The Permanent Account Number (PAN) card for Income Tax, Voter Id for casting votes, Passport for foreign travel, ration card, driving license et al – the list of identity documentation in our Country is endless. It was for this reason that on 28th January, 2009, the plan for a single and unique identification number was brought out in India, the largest democracy in the world. Thus, through a notification issued on the same date, the Unique Identification Authority of India (UIDAI) was established and on 23rd June, 2009, Nandan Nilekani, co-founder of Infosys, was appointed to spearhead the project.
The UIDAI was initially set up as an attached office of the Niti Aayog. On 3rd March 2016, in order to provide legislative support to Aadhaar, the Aadhaar Bill was introduced as a money bill in the Lok Sabha and later on became the Aadhaar Act, 2016. The UIDAI is now an independent statutory body and comes under the purview of the Ministry of Electronics and Information Technology.
The main issue the Aadhaar sought to address was fake id creation. Other than the passport, the creation of all the aforementioned identity documents is relatively easy and does not require the individual to be physically present. The id creation processes are still largely conducted manually; hence, the possibility of human error and resultant risk of creation of fake and duplicate id remains very high. On July 7, 2010 the Times of India reported fake ids being created in Nagpur for Rs. 200. With the Aadhaar, the individual needs to physically be present. Not only is his/her image captured on the camera (as is the case with the passport and driving license now), but biometric data, i.e. physical characteristics such as the finger print and retina scans are also taken and stored in the database. This feature was very essential to ensure that every individual is allotted a single Aadhaar only and that each such Aadhaar is unique. This in turn facilitates transfer of subsidies directly to beneficiaries’ Aadhaar-linked bank accounts and eliminates the middlemen. Ever since its implementation the Aadhaar has been instrumental in helping prevent leakage of several government welfare schemes. In November 2017, Railways and Coal Minister Piyush Goyal had said that Aadhaar exposed over 5 crore “ghost accounts” – 3.5 crore fake LPG connections and 1.6 crore fake ration cards.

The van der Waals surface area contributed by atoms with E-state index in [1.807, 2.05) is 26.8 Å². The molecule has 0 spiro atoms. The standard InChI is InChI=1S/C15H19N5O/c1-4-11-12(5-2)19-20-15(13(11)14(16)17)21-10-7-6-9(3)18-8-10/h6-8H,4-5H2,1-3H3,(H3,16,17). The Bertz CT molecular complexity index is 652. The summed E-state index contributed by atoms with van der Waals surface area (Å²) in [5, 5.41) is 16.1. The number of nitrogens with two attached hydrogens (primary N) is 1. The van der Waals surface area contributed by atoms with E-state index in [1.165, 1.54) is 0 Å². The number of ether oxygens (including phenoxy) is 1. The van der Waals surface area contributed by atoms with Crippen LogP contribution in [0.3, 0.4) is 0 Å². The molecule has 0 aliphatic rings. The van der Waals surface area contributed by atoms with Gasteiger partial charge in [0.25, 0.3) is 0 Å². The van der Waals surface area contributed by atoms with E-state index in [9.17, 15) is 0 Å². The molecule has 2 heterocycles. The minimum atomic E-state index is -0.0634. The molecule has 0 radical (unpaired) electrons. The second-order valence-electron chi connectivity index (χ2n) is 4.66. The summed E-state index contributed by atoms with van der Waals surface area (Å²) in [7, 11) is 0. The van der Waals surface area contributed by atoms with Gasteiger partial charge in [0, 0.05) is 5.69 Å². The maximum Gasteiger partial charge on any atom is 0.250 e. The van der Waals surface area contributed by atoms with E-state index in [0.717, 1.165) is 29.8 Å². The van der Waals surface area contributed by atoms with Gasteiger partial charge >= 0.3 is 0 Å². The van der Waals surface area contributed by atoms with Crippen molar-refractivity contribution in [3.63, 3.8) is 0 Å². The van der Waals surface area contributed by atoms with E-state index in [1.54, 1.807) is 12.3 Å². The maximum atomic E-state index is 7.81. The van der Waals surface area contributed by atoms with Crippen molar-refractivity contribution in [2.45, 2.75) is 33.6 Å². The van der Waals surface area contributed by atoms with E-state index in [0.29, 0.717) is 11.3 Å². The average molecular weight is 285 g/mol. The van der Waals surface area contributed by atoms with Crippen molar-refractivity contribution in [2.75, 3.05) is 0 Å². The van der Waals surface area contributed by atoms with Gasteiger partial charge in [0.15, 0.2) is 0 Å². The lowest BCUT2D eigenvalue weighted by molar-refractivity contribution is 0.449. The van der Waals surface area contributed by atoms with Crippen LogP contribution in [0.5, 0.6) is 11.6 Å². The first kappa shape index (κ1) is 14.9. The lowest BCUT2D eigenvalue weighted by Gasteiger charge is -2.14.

Overtime, several issues surfaced with the Aadhaar and its implementation. One of them related to duplicacy, which is the primary issue the Aadhaar scheme aims at solving. The Government projected the de-duplication as the single biggest benefit of Aadhaar, in terms of the cost savings that would accrue when subsidies would not be disbursed to the same person or family twice. Finance Minister Arun Jaitley was quoted to have said that the Aadhaar scheme helps the Government save Rs. 90,000 crore every year with targeted delivery of welfare programmes. However, in October 2013, a Kerala-based paper Matrubhumi published a report in which PV Narayanan, a resident of Panatthadi panchayat was allotted two Aadhaar numbers with the same name, slightly different photos and, more surprisingly, the same fingerprints. For an ambitious, IT-enabled project such as this, even a marginal rate of error can have serious implications for the security and trust it is intended to establish.